Alien Life May Thrive on Saturn's Moon Enceladus, Where Christmas Is Always White

The giant-ringed planet could be home to extraterrestrial life. NASA/JPL-Caltech/SSI via Getty Images

As we cross our fingers in hopes of a white Christmas, nearly a billion miles across the galaxy, it's a good time to take a look back at Enceladus, the sixth largest moon of Saturn, where snow is simply a given. Here, the moon's surface is always covered with fresh snow and freezing ice. But that doesn't mean it still can't support life. This year brought the compelling discovery from NASA that the moon may have an ecology that can support life.

NASA astronomers aren't the only experts with their eyes on Enceladus. A team of researchers at Warwick University in England are looking closely at Saturn's snowy moons for signs of life. Ongoing research from David Brown and his team at Warwick's Center for Exoplanets and Habitability suggests that these cold worlds of winter could have just the right conditions to support life.

Related: Aliens on Enceladus: Chances of E.T Living In Subsurface Ocean Of Saturn's Icy Moon Given Major Boost

NASA's Cassini mission to Saturn, an unmanned space probe, first passed by Enceladus in February 2005. Data from the flyby revealed that the moon emits gas. Eventually, more trips by Cassini to Enceladus showed that the moon also has a salty ocean under the entire lunar surface, covered by an icy crust and possibly even hydrothermal vents on the ocean floor, NASA reported. A plume coming from beneath the moon's icy exterior contains methane, an indication that this snowy globe could support life.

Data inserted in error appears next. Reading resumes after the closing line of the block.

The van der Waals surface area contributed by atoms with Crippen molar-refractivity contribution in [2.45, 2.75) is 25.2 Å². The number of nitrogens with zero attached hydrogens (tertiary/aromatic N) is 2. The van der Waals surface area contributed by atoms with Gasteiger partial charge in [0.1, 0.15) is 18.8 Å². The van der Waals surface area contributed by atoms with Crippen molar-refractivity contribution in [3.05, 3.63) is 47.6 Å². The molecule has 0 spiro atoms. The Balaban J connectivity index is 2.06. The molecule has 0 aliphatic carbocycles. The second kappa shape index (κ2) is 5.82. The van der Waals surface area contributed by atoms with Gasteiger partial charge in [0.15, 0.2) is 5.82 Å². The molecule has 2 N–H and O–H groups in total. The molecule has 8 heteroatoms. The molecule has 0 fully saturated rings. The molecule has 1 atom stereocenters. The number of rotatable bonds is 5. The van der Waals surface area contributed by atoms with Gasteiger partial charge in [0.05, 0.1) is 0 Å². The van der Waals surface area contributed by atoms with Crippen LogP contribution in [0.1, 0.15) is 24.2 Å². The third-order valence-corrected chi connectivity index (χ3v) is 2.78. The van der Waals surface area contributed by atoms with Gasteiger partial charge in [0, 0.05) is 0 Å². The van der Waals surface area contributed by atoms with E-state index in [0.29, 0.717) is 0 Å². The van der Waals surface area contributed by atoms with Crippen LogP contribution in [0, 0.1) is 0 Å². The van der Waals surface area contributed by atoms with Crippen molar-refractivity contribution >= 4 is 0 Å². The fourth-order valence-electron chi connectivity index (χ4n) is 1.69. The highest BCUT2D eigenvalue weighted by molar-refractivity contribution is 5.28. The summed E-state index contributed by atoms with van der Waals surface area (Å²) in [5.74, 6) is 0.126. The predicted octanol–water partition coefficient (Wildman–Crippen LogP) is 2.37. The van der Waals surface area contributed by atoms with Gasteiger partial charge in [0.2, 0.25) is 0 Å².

"Any life that might exist in these environments would almost certainly be microbial," Brown told Newsweek in an email.

Brown and his team believe that there may be large amounts of water underneath the icy surface of Enceladus that could possibly support alien life, according to a statement.

Related: NASA Is Building Its Most Advanced Machine Ever To Hunt For Live On Saturn's Icy Moon Enceladus

This ice could potentially protect life forms from the dangerous radiation of space that our atmosphere protects us from. Life would be even more likely if there are hydrothermal vents in the moon's icy oceans. On Earth, these vents emit hot fluids filled with minerals necessary to support life in the otherwise barren, deep cold ocean floor. A chemical reaction between seawater and magma beneath the Earth's surface allows life there to thrive, according to the National Ocean Service.

"Living in a never-ending landscape of snow and ice all year might not seem particularly inviting, even for Santa!," said Brown in a statement. "But these moons represent some of the best chances for life beyond Earth in the solar system, and are environments that we're very interested in exploring."

Even if life doesn't exist on Enceladus, studying this bizarre and unique moon can help researchers understand what extraterrestrial life would be like, no matter where in the galaxy, or even universe, it may exist.

"The next step is going to be the JUICE space mission, which will explore Jupiter's moons," Brown told Newsweek. "The hope is that this will give us many new insights into those bodies, much like Cassini did with Saturn's moons."

No word on whether the NORAD Santa Tracker plans to include Enceladus this year.